Payday lender Cash America fined for violating debt collection laws

Unfair debt collection has grown almost synonymous with payday lending. For the first time however, the Consumer Financial Protection Bureau (CFPB) carried out enforcement action against a payday lender, ever since it had been created by the 2010 Dodd-Frank Wall Street reform law.

Cash America International faced the strike of the regulators for unfair collection practices and for overcharging military service members. CFPB announced the enforcement action on November 20, 2013. The Fort Worth based company had been accused for robo-signing the documents used in debt collection, issuing loans to military members at higher than the permissible interest rate and for destroying records sought by a federal regulator. The lender has to pay a $5 million fine to settle the allegations along with $14 million consumer refunds. In addition to the $19 million CFPB also instructed the company to improve their compliance with the Consumer financial protection laws.

The bureau had found that the company engaged in 'robo-signing' with important documents which needed review by a knowledgable person. The Ohio-based collection department of the company used stamps as manager's signature on loan collection affidavits without proper review of the supporting documents by the manager. Richard Cordray pointed out that more than 14,000 consumers in Ohio were affected as a result from 2008 to Jan 2013.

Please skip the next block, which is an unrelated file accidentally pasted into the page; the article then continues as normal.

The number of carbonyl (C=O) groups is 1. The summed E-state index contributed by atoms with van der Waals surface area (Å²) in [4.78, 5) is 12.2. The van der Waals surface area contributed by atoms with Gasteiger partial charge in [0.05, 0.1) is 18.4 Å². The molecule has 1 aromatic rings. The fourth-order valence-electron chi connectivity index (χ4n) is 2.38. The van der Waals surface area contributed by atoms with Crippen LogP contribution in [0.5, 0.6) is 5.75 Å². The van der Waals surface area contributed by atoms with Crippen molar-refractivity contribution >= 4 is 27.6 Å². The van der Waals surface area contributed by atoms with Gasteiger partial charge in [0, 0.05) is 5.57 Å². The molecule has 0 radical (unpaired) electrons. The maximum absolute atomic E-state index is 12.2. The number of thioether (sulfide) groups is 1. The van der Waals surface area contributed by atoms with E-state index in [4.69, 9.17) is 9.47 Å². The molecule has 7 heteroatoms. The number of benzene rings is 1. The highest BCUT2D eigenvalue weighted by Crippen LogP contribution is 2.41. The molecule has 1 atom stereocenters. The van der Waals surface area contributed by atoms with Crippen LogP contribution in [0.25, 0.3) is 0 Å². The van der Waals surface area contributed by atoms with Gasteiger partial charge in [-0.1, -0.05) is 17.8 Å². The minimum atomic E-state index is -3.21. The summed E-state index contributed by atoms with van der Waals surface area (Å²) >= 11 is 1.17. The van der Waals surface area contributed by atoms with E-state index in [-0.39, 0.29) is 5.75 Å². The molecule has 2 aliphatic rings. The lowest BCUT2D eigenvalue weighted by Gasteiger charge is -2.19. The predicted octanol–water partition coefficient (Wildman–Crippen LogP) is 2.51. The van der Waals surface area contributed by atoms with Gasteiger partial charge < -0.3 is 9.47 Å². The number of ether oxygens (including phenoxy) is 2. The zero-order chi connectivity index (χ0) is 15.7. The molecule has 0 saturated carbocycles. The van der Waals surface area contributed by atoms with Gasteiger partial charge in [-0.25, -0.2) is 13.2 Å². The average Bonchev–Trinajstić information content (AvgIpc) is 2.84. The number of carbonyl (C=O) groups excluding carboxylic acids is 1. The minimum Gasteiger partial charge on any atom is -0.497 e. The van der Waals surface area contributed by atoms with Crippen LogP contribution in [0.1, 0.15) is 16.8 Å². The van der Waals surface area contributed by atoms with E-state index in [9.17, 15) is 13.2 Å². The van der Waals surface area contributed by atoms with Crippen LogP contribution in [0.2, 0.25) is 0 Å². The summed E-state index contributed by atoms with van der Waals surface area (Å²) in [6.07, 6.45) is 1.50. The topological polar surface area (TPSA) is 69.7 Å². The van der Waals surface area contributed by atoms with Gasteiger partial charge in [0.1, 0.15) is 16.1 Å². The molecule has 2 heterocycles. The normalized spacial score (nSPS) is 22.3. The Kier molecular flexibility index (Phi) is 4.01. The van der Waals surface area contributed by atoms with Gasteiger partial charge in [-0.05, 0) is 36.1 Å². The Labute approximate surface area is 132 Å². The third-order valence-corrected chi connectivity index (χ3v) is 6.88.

Moreover, the company's online payday loan subsidiary in Chicago allowed loans to more than 300 military members and their dependents for nearly a year. The loans were given out at more than 36% annual interest rate, which is the maximum limit allowed by the Military Lending Act.

CFPB also accused Cash America for obstructing the regulatory exam and destroying documents related to robo-signing. The bureau found out that documents were withheld or shred and phone call records were deleted even after the company had been forbidden by the CFPB.

Cash America has however started paying $6 million to the consumers and refunded $33,500 to the military members and their dependents in loans and related charges.

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